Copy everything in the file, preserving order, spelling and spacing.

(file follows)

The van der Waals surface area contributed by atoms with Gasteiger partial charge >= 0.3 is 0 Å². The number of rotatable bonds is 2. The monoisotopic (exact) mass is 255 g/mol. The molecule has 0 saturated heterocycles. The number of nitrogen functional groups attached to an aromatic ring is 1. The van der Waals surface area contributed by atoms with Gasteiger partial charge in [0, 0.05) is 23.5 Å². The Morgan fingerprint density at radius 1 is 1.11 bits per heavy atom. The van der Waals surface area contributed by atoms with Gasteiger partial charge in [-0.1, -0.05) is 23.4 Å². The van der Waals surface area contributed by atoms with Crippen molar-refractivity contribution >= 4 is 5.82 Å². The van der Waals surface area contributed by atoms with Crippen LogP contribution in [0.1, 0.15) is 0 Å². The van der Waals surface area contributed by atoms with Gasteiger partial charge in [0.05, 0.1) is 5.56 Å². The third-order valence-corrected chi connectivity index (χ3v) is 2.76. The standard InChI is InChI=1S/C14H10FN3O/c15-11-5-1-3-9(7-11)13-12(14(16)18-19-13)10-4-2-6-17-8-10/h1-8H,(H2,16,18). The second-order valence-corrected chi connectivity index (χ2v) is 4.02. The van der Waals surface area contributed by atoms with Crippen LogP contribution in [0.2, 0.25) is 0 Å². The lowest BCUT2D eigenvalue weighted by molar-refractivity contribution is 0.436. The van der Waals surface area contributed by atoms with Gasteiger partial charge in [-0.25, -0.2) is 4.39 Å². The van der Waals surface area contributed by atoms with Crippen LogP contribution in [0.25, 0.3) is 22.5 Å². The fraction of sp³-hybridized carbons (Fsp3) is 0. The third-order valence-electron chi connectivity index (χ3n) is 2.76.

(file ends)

The van der Waals surface area contributed by atoms with Gasteiger partial charge >= 0.3 is 0 Å². The number of rotatable bonds is 2. The monoisotopic (exact) mass is 255 g/mol. The molecule has 0 saturated heterocycles. The number of nitrogen functional groups attached to an aromatic ring is 1. The van der Waals surface area contributed by atoms with Gasteiger partial charge in [0, 0.05) is 23.5 Å². The Morgan fingerprint density at radius 1 is 1.11 bits per heavy atom. The van der Waals surface area contributed by atoms with Gasteiger partial charge in [-0.1, -0.05) is 23.4 Å². The van der Waals surface area contributed by atoms with Crippen molar-refractivity contribution >= 4 is 5.82 Å². The van der Waals surface area contributed by atoms with Crippen LogP contribution in [0.1, 0.15) is 0 Å². The van der Waals surface area contributed by atoms with Gasteiger partial charge in [0.05, 0.1) is 5.56 Å². The third-order valence-corrected chi connectivity index (χ3v) is 2.76. The standard InChI is InChI=1S/C14H10FN3O/c15-11-5-1-3-9(7-11)13-12(14(16)18-19-13)10-4-2-6-17-8-10/h1-8H,(H2,16,18). The second-order valence-corrected chi connectivity index (χ2v) is 4.02. The van der Waals surface area contributed by atoms with Crippen LogP contribution in [0.2, 0.25) is 0 Å². The lowest BCUT2D eigenvalue weighted by molar-refractivity contribution is 0.436. The van der Waals surface area contributed by atoms with Gasteiger partial charge in [-0.25, -0.2) is 4.39 Å². The van der Waals surface area contributed by atoms with Crippen LogP contribution in [0.25, 0.3) is 22.5 Å². The fraction of sp³-hybridized carbons (Fsp3) is 0. The third-order valence-electron chi connectivity index (χ3n) is 2.76.